Ousted Lancaster County economic head claims defamation in lawsuit

The ousted president of the now-defunct Lancaster County Economic Development Corp. wants Lancaster County and some public officials to pay him damages after claiming he was defamed and conspired against before he left in October, according to a lawsuit filed this week.

Allen “Keith” Tunnell had been president of the public-private economic group starting in 2004 but county leaders voted last year to cut funding for the agency.

In the lawsuit filed Monday, Tunnell alleges Lancaster County, three county council members and a business group called South Carolina I-77 Alliance conspired against him and defamed him in the months leading up to the disbanding of the economic development board.

Tunnell wants punitive and actual damages, claiming harm to his reputation. He alleges the county, county council members Bob Bundy, Charlene McGriff and Larry Honeycutt, and York Technical College President Greg Rutherford made public and written statements that he was “untrustworthy” and “unable to perform his job,” the lawsuit states. Tunnell alleges there was pressure from the defendants to “get rid” of him.

The filing of the lawsuit comes months after county officials cut off money to the board and disbanded it after almost three decades.

In the lawsuit, Tunnell claims that while Lancaster County made unprecedented gains in economic development while he was in charge, the defendants made “false allegations” including that he “personally profited” from the Lancaster economic development board’s involvement with the Haile Gold Mine, near Kershaw.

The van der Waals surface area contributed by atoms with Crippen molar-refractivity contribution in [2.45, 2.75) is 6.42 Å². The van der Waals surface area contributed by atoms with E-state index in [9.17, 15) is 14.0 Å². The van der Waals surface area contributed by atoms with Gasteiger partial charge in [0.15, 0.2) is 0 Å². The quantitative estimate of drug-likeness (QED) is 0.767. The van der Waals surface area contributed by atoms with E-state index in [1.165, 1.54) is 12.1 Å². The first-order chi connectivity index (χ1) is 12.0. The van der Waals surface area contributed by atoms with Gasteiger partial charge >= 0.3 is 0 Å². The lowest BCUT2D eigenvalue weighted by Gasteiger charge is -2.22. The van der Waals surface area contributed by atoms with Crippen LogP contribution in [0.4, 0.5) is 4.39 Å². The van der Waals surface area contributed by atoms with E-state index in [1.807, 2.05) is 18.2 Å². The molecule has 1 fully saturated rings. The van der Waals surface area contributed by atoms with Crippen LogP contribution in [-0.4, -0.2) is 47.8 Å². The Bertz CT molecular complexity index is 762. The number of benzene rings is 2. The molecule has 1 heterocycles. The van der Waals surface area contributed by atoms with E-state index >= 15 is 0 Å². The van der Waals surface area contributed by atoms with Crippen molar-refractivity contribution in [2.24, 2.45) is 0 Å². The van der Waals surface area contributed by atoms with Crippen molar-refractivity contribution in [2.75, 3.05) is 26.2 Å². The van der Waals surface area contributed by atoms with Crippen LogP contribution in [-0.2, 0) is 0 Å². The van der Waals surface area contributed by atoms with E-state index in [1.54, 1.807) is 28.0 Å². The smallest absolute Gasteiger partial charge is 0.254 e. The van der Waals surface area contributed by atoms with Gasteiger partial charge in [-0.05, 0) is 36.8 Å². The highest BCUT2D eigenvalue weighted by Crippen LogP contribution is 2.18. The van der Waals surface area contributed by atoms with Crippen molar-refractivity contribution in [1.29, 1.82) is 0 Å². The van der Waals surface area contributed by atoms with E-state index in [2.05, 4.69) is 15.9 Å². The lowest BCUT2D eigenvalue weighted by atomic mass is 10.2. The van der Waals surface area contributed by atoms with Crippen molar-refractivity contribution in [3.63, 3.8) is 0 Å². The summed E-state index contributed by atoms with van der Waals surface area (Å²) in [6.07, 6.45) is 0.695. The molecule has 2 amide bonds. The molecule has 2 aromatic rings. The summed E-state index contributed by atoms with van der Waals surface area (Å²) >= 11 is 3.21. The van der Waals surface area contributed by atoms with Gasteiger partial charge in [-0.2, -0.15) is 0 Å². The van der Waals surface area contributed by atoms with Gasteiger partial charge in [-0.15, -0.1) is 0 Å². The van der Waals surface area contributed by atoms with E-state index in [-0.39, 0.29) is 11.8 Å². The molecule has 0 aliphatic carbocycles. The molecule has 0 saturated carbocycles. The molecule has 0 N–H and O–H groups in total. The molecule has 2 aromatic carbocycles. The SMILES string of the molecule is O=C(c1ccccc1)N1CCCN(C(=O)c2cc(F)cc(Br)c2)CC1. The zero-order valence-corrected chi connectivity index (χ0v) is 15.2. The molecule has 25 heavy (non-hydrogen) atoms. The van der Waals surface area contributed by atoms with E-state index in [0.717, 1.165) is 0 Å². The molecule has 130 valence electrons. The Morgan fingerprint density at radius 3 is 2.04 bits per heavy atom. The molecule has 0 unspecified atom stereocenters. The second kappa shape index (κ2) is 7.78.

Much of the complaint centers on the time in 2015 after directors of the economic development board gave Tunnell and other employees a salary increase.

John Weaver, staff attorney for Lancaster County, said Wednesday he is aware Tunnell filed the lawsuit but declined comment. McGriff, a council member, said she was unaware a suit had been filed and since she had not seen it nor read its contents, she declined comment.

Councilman Bundy and Rutherford, the York Technical College president, and officials with the S.C. I-77 Alliance also declined to comment.

Efforts to reach Honeycutt were unsuccessful.

Resolution of these types of complaints often takes months or even years. The defendants have 30 days to respond to the lawsuit in writing, and a hearing is set for October.